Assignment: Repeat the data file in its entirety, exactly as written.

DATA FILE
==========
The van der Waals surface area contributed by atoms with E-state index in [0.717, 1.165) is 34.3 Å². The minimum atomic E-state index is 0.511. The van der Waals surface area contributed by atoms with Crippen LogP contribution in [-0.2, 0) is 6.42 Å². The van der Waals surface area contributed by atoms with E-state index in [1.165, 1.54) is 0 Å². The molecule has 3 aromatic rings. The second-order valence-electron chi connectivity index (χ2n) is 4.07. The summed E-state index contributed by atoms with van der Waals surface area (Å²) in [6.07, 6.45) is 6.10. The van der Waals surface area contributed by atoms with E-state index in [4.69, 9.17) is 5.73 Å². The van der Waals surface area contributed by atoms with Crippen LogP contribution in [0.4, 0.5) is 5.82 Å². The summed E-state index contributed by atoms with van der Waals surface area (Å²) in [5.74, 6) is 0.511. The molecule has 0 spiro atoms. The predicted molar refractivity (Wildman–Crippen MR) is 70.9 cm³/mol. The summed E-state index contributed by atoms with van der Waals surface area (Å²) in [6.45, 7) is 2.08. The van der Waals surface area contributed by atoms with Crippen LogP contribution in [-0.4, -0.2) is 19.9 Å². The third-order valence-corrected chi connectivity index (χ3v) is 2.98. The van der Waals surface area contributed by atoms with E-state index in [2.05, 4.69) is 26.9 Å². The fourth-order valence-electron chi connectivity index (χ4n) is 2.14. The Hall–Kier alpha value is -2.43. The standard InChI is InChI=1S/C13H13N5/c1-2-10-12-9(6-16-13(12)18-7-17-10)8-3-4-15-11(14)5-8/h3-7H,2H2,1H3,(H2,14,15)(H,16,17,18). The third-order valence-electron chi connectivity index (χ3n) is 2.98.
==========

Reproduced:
The van der Waals surface area contributed by atoms with E-state index in [0.717, 1.165) is 34.3 Å². The minimum atomic E-state index is 0.511. The van der Waals surface area contributed by atoms with Crippen LogP contribution in [-0.2, 0) is 6.42 Å². The van der Waals surface area contributed by atoms with E-state index in [1.165, 1.54) is 0 Å². The molecule has 3 aromatic rings. The second-order valence-electron chi connectivity index (χ2n) is 4.07. The summed E-state index contributed by atoms with van der Waals surface area (Å²) in [6.07, 6.45) is 6.10. The van der Waals surface area contributed by atoms with E-state index in [4.69, 9.17) is 5.73 Å². The van der Waals surface area contributed by atoms with Crippen LogP contribution in [0.4, 0.5) is 5.82 Å². The summed E-state index contributed by atoms with van der Waals surface area (Å²) in [5.74, 6) is 0.511. The molecule has 0 spiro atoms. The predicted molar refractivity (Wildman–Crippen MR) is 70.9 cm³/mol. The summed E-state index contributed by atoms with van der Waals surface area (Å²) in [6.45, 7) is 2.08. The van der Waals surface area contributed by atoms with Crippen LogP contribution in [-0.4, -0.2) is 19.9 Å². The third-order valence-corrected chi connectivity index (χ3v) is 2.98. The van der Waals surface area contributed by atoms with E-state index in [2.05, 4.69) is 26.9 Å². The fourth-order valence-electron chi connectivity index (χ4n) is 2.14. The Hall–Kier alpha value is -2.43. The standard InChI is InChI=1S/C13H13N5/c1-2-10-12-9(6-16-13(12)18-7-17-10)8-3-4-15-11(14)5-8/h3-7H,2H2,1H3,(H2,14,15)(H,16,17,18). The third-order valence-electron chi connectivity index (χ3n) is 2.98.